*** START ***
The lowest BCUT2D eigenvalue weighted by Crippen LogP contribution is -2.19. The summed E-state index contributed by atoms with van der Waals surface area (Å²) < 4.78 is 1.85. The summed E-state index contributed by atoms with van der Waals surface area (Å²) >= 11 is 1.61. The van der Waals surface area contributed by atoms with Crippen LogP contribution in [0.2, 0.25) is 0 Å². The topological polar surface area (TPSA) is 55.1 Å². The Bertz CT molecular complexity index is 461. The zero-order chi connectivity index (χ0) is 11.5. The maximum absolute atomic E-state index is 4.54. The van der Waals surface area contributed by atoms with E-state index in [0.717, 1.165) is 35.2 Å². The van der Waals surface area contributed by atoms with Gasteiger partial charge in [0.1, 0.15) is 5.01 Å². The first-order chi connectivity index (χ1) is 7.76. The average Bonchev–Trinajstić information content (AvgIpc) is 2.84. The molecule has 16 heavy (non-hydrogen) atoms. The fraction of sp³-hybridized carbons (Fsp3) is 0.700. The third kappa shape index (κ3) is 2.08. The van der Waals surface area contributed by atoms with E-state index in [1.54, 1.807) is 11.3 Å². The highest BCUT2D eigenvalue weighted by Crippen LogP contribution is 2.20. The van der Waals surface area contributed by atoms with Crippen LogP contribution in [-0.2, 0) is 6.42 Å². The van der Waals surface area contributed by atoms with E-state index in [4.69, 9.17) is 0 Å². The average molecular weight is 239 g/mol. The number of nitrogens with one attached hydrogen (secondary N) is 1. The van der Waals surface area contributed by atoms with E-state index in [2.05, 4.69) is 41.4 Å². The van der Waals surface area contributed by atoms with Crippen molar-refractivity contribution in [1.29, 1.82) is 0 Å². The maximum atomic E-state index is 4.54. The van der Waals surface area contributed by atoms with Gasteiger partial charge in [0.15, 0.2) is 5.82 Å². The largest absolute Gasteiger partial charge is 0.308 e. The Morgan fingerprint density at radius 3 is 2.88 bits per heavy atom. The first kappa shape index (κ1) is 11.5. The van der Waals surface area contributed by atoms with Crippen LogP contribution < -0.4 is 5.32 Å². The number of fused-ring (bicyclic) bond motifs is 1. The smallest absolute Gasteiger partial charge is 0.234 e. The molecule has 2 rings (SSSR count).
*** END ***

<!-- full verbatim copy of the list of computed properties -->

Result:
The lowest BCUT2D eigenvalue weighted by Crippen LogP contribution is -2.19. The summed E-state index contributed by atoms with van der Waals surface area (Å²) < 4.78 is 1.85. The summed E-state index contributed by atoms with van der Waals surface area (Å²) >= 11 is 1.61. The van der Waals surface area contributed by atoms with Crippen LogP contribution in [0.2, 0.25) is 0 Å². The topological polar surface area (TPSA) is 55.1 Å². The Bertz CT molecular complexity index is 461. The zero-order chi connectivity index (χ0) is 11.5. The maximum absolute atomic E-state index is 4.54. The van der Waals surface area contributed by atoms with E-state index in [0.717, 1.165) is 35.2 Å². The van der Waals surface area contributed by atoms with Gasteiger partial charge in [0.1, 0.15) is 5.01 Å². The first-order chi connectivity index (χ1) is 7.76. The average Bonchev–Trinajstić information content (AvgIpc) is 2.84. The molecule has 16 heavy (non-hydrogen) atoms. The fraction of sp³-hybridized carbons (Fsp3) is 0.700. The third kappa shape index (κ3) is 2.08. The van der Waals surface area contributed by atoms with E-state index in [1.54, 1.807) is 11.3 Å². The highest BCUT2D eigenvalue weighted by Crippen LogP contribution is 2.20. The van der Waals surface area contributed by atoms with Crippen LogP contribution in [-0.2, 0) is 6.42 Å². The van der Waals surface area contributed by atoms with E-state index in [4.69, 9.17) is 0 Å². The average molecular weight is 239 g/mol. The number of nitrogens with one attached hydrogen (secondary N) is 1. The van der Waals surface area contributed by atoms with E-state index in [2.05, 4.69) is 41.4 Å². The van der Waals surface area contributed by atoms with Crippen molar-refractivity contribution in [1.29, 1.82) is 0 Å². The maximum atomic E-state index is 4.54. The van der Waals surface area contributed by atoms with Gasteiger partial charge in [0.15, 0.2) is 5.82 Å². The largest absolute Gasteiger partial charge is 0.308 e. The Morgan fingerprint density at radius 3 is 2.88 bits per heavy atom. The first kappa shape index (κ1) is 11.5. The van der Waals surface area contributed by atoms with Crippen LogP contribution < -0.4 is 5.32 Å². The number of fused-ring (bicyclic) bond motifs is 1. The smallest absolute Gasteiger partial charge is 0.234 e. The molecule has 2 rings (SSSR count).